Australians are some of the biggest drinkers in the world, averaging 11 litres of pure alcohol each year compared to the global average of 6.5 litres.

Only the French and Russians drink more than us, averaging 12L and 11.7L respectively, according to a 2018 data from the WHO.

Various other drinking stats also make for an interesting read.

The number of Aussie adults drinking daily (considered alcoholics) has fallen gradually to just 5.4%, while our tastebuds have apparently become more accustomed to fine grapes over the last six decades.


Source: Australian Inttitute of Health and Welfare.


While beers and wines continue to be our favourite drinks, other categories are moving quickly to close the gap.

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The shift has attracted a deluge of smaller players into the market, resulting in an exponential growth of suppliers across the industry.

By 2020, Australia had nearly 300 distilleries (versus 30 in 2010), and 700 breweries (versus 70 in 2010).

The government is also throwing its weight behind the industry, with Treasurer Frydenberg announcing a tax relief for small brewers and distillers in this year’s Federal Budget.

From July 1, small brewers and distillers will be able to claim a full refund on any excise they pay up to $350k annually (up from the current $100k),  meaning that liquor producers can sell triple the amount before excise tax applies.

Despite the large number of players, there is just a handful of companies that have products in the market, with an even smaller number trading on the ASX – most of which have returned double digits in one year.

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Wine exports’ rocky road

Exports of Australian alcohol beverages are worth $3.6 billion, and account for 1% of the country’s total exports.

60% of all wine produced in Australia is exported – primarily to China (no longer the biggest market), the US and the UK.

Treasury Wines is the biggest exporter, and it had a respectable year considering a huge part of its business was decimated when China slapped on its import tariffs last year.

The 116% ~ 218% import tax had left a $77m profit hole for TWE, and practically wiped out the once lucrative wine exports to China with sales plummeting by 77% overnight.

The shock was exacerbated in March, when China announced it was going to keep those tariffs in place for the next five years.

Commentators said the impact would be devastating because of the time required to develop new markets.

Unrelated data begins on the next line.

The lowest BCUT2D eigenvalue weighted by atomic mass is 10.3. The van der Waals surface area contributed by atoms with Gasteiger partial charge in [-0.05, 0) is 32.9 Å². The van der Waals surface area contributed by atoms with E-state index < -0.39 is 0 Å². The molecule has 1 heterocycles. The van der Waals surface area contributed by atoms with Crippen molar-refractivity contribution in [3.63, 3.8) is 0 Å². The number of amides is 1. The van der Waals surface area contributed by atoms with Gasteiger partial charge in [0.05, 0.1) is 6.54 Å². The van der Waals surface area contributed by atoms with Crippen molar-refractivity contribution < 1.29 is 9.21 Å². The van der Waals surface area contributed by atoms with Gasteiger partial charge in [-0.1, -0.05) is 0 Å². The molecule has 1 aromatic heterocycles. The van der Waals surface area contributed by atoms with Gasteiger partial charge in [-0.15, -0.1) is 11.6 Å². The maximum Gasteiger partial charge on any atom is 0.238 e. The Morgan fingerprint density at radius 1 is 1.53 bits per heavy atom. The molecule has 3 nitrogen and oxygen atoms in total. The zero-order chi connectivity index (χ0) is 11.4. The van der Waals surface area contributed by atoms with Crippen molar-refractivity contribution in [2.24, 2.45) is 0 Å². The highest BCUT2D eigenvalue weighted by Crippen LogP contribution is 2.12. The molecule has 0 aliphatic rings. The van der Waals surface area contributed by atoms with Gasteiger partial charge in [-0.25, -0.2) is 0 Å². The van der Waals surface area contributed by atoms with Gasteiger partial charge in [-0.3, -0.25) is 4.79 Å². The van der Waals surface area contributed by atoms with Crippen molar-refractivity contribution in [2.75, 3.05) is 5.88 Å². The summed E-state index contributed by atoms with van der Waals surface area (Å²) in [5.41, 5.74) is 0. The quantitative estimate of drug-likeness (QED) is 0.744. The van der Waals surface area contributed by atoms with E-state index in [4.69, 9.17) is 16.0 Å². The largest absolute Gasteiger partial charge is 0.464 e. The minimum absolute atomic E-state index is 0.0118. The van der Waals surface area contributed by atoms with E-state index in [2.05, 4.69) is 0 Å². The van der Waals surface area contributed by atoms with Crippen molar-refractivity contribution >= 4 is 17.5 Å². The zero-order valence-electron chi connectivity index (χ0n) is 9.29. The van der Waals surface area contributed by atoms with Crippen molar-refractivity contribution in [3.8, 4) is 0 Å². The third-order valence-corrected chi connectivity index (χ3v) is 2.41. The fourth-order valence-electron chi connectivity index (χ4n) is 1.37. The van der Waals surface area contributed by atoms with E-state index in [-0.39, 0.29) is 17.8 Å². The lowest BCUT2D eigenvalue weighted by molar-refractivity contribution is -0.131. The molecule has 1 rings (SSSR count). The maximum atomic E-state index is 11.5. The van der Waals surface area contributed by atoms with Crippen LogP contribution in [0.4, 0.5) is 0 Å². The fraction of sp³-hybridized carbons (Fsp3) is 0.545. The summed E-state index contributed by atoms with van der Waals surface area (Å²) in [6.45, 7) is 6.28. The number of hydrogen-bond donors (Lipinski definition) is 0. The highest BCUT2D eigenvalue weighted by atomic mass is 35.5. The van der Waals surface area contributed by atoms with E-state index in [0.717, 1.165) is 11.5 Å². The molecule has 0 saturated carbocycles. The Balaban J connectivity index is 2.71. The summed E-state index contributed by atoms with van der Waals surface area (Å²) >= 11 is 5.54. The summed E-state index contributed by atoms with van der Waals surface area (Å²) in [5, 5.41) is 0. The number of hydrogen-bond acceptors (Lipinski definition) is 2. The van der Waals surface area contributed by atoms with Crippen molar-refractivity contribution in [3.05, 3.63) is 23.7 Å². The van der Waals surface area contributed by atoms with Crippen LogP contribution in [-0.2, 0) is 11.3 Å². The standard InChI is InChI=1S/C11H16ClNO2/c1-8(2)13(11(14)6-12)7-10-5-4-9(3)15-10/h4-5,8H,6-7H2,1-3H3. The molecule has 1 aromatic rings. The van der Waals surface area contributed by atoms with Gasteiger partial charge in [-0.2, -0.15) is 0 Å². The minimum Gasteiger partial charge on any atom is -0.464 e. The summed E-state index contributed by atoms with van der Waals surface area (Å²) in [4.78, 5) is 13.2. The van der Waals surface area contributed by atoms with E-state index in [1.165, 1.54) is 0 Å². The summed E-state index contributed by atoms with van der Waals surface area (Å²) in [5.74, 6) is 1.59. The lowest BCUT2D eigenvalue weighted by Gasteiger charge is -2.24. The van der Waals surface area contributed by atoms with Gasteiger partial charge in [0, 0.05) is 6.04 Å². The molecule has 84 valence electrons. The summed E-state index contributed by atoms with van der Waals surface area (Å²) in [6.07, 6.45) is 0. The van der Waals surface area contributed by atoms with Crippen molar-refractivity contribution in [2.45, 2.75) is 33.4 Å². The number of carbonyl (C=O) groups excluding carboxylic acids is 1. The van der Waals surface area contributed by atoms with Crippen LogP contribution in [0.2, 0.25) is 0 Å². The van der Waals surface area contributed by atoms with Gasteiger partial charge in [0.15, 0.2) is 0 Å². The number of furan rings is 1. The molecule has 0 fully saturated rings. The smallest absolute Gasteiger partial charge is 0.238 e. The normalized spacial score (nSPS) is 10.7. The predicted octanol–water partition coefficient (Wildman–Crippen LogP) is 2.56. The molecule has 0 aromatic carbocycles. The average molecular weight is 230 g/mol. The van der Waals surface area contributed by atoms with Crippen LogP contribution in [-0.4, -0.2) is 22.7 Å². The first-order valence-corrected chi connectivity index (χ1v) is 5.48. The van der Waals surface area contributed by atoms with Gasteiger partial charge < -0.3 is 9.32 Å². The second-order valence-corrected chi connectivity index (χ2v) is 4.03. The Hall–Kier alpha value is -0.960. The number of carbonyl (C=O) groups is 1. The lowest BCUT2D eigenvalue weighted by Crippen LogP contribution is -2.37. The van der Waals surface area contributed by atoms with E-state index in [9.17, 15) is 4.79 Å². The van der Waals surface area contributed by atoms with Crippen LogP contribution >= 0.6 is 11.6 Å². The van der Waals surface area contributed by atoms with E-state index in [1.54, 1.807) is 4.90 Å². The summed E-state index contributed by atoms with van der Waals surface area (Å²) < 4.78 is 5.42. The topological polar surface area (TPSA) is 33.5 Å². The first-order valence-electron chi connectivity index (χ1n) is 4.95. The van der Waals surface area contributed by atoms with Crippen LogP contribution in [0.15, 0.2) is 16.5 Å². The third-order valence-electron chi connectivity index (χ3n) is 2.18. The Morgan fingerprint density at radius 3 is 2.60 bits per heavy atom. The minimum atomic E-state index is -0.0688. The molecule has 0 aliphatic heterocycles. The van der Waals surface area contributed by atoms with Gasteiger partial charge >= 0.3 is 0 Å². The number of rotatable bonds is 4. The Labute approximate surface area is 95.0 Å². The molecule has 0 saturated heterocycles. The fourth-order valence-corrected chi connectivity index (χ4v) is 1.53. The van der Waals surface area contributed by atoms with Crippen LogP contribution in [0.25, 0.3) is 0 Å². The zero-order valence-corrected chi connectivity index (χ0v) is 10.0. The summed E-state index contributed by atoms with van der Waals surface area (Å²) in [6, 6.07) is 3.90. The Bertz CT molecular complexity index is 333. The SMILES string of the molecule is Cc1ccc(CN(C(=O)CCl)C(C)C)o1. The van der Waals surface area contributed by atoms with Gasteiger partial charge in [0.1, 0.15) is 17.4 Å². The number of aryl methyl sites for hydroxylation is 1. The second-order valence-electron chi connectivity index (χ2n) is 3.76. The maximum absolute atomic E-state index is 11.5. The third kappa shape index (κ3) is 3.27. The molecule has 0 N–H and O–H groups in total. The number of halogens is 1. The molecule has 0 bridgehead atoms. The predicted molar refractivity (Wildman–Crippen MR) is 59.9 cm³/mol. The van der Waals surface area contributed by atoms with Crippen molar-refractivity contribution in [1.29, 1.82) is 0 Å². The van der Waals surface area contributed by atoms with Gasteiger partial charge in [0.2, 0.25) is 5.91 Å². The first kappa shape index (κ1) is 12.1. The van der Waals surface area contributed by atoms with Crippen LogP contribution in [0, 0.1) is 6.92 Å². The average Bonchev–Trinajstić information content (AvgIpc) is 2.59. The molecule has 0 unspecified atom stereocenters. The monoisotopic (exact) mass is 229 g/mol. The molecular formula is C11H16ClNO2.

But Treasury moved swiftly, outlining its post-China strategy by pivoting focus to the US markets and its premium Penfolds brand.

The company implemented significant changes to its business model in the US, including divestments that left it with just three brands – Penfolds, Treasury Premium Brands, and Treasury Americas.

A big marketing push fronted by rapper Snoop Dogg also ensured that Americans got acquainted with the brands quickly.


Source: Treasury Wine Estates.


By the end of FY21, TWE’s Americas sales had increased by 23%, offsetting the 15% fall in sales from Asia, as it reported NPAT of $250m, a 2% increase from the previous year.

While this was happening, the other ASX-listed winemaker, Australian Vintage (ASX:AVG), was left largely unscathed as its direct exposure to the China was only 1% of all sales.

AVG’s UK and Australian sales did extremely well, contributing to a record 79% increase in net profit to $19.6m in FY21.

Independent craft beers are all the rage

The Australian beer industry has always been dominated by two giant breweries: CUB (Carlton, VB, Great Northern), and Lion breweries (Tooheys, XXXX Gold).

Both are owned by Japanese brewers Asahi and Kirin respectively, and easily command 80% of the domestic market share.

But now, new challengers are popping up in the form of small independent brewers, which have become an ever-expanding segment.

In the last decade alone, the number of independent and craft breweries in Australia have multiplied to over 700 brewers.

Good Drinks Australia (ASX:GDA) is one of the top local independent brewers that’s riding on this boom.

It’s the home of well-known brands such as Gage Roads Brewing Co, Matso’s Broome Brewery, Atomic Beer Project, Alby, Hello Sunshine and San Miguel.

The WA-based company has just come off a record FY21, with earnings skyrocketing by 1,683% to $10.7m.

“Our target is about 20% growth, so for the the upcoming full year we expect to still deliver around 20-25% growth level for our brands,” John Hoedemaker, CEO of Good Drinks, told Stockhead in a recent interview.

Hoedemaker said that he wants to sell more of GDA brands and less of contract brewing, as they generate much higher gross profit margins.